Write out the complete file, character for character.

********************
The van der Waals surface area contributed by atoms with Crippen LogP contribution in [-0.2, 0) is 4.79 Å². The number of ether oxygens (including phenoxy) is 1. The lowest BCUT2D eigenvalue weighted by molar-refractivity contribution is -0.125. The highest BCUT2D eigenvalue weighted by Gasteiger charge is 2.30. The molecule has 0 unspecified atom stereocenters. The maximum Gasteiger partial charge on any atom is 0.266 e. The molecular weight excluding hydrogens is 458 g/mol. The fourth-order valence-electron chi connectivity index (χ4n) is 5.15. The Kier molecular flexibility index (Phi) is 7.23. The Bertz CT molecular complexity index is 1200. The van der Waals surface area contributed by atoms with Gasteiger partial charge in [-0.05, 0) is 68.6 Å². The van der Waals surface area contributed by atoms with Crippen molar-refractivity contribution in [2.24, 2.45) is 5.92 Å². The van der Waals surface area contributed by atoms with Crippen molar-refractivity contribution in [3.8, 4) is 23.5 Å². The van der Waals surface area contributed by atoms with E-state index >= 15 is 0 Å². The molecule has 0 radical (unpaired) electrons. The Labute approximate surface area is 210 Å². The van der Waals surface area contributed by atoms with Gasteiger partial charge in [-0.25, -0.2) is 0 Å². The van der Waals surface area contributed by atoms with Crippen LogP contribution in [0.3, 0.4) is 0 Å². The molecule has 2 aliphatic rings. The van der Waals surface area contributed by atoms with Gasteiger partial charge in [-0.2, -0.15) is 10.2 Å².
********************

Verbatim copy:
The van der Waals surface area contributed by atoms with Crippen LogP contribution in [-0.2, 0) is 4.79 Å². The number of ether oxygens (including phenoxy) is 1. The lowest BCUT2D eigenvalue weighted by molar-refractivity contribution is -0.125. The highest BCUT2D eigenvalue weighted by Gasteiger charge is 2.30. The molecule has 0 unspecified atom stereocenters. The maximum Gasteiger partial charge on any atom is 0.266 e. The molecular weight excluding hydrogens is 458 g/mol. The fourth-order valence-electron chi connectivity index (χ4n) is 5.15. The Kier molecular flexibility index (Phi) is 7.23. The Bertz CT molecular complexity index is 1200. The van der Waals surface area contributed by atoms with Gasteiger partial charge in [-0.05, 0) is 68.6 Å². The van der Waals surface area contributed by atoms with Crippen molar-refractivity contribution in [2.24, 2.45) is 5.92 Å². The van der Waals surface area contributed by atoms with Crippen molar-refractivity contribution in [3.8, 4) is 23.5 Å². The van der Waals surface area contributed by atoms with E-state index >= 15 is 0 Å². The molecule has 0 radical (unpaired) electrons. The Labute approximate surface area is 210 Å². The van der Waals surface area contributed by atoms with Gasteiger partial charge in [-0.25, -0.2) is 0 Å². The van der Waals surface area contributed by atoms with Crippen LogP contribution in [0.3, 0.4) is 0 Å². The molecule has 2 aliphatic rings. The van der Waals surface area contributed by atoms with Gasteiger partial charge in [-0.2, -0.15) is 10.2 Å².